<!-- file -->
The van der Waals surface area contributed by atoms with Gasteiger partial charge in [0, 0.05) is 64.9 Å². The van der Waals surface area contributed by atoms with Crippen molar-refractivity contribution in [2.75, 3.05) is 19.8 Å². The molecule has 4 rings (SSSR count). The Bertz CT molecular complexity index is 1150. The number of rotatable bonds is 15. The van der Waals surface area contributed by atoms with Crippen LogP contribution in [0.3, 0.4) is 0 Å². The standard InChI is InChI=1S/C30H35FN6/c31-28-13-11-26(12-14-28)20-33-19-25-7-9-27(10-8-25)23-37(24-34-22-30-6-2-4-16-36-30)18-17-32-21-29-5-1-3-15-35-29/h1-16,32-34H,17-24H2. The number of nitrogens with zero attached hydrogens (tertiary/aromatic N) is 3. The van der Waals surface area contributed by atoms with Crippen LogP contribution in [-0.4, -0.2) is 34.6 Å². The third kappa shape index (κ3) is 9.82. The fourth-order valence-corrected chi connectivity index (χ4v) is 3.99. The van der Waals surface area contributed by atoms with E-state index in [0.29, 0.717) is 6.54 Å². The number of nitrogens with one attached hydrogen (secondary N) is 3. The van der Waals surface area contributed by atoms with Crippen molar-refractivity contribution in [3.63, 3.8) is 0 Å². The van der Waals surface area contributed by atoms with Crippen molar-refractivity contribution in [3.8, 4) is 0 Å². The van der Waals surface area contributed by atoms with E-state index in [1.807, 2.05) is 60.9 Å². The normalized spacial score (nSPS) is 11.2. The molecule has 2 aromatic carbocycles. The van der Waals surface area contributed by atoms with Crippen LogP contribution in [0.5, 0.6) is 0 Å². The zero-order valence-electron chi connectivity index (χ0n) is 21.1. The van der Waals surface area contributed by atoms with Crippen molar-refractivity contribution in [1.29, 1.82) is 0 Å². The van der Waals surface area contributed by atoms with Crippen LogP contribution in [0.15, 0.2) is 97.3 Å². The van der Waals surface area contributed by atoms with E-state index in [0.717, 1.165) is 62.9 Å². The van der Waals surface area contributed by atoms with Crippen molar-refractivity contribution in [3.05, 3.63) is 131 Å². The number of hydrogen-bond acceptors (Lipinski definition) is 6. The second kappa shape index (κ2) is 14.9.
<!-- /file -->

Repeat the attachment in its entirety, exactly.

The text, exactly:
The van der Waals surface area contributed by atoms with Gasteiger partial charge in [0, 0.05) is 64.9 Å². The van der Waals surface area contributed by atoms with Crippen molar-refractivity contribution in [2.75, 3.05) is 19.8 Å². The molecule has 4 rings (SSSR count). The Bertz CT molecular complexity index is 1150. The number of rotatable bonds is 15. The van der Waals surface area contributed by atoms with Crippen LogP contribution in [0.3, 0.4) is 0 Å². The standard InChI is InChI=1S/C30H35FN6/c31-28-13-11-26(12-14-28)20-33-19-25-7-9-27(10-8-25)23-37(24-34-22-30-6-2-4-16-36-30)18-17-32-21-29-5-1-3-15-35-29/h1-16,32-34H,17-24H2. The number of nitrogens with zero attached hydrogens (tertiary/aromatic N) is 3. The van der Waals surface area contributed by atoms with Crippen LogP contribution in [-0.4, -0.2) is 34.6 Å². The third kappa shape index (κ3) is 9.82. The fourth-order valence-corrected chi connectivity index (χ4v) is 3.99. The van der Waals surface area contributed by atoms with E-state index in [0.29, 0.717) is 6.54 Å². The number of nitrogens with one attached hydrogen (secondary N) is 3. The van der Waals surface area contributed by atoms with Crippen molar-refractivity contribution in [3.63, 3.8) is 0 Å². The van der Waals surface area contributed by atoms with Crippen molar-refractivity contribution in [3.8, 4) is 0 Å². The van der Waals surface area contributed by atoms with E-state index in [1.807, 2.05) is 60.9 Å². The normalized spacial score (nSPS) is 11.2. The molecule has 2 aromatic carbocycles. The van der Waals surface area contributed by atoms with Crippen LogP contribution in [0.5, 0.6) is 0 Å². The zero-order valence-electron chi connectivity index (χ0n) is 21.1. The van der Waals surface area contributed by atoms with Crippen molar-refractivity contribution in [1.29, 1.82) is 0 Å². The van der Waals surface area contributed by atoms with Crippen LogP contribution in [0.15, 0.2) is 97.3 Å². The van der Waals surface area contributed by atoms with E-state index in [0.717, 1.165) is 62.9 Å². The van der Waals surface area contributed by atoms with Crippen molar-refractivity contribution in [3.05, 3.63) is 131 Å². The number of hydrogen-bond acceptors (Lipinski definition) is 6. The second kappa shape index (κ2) is 14.9.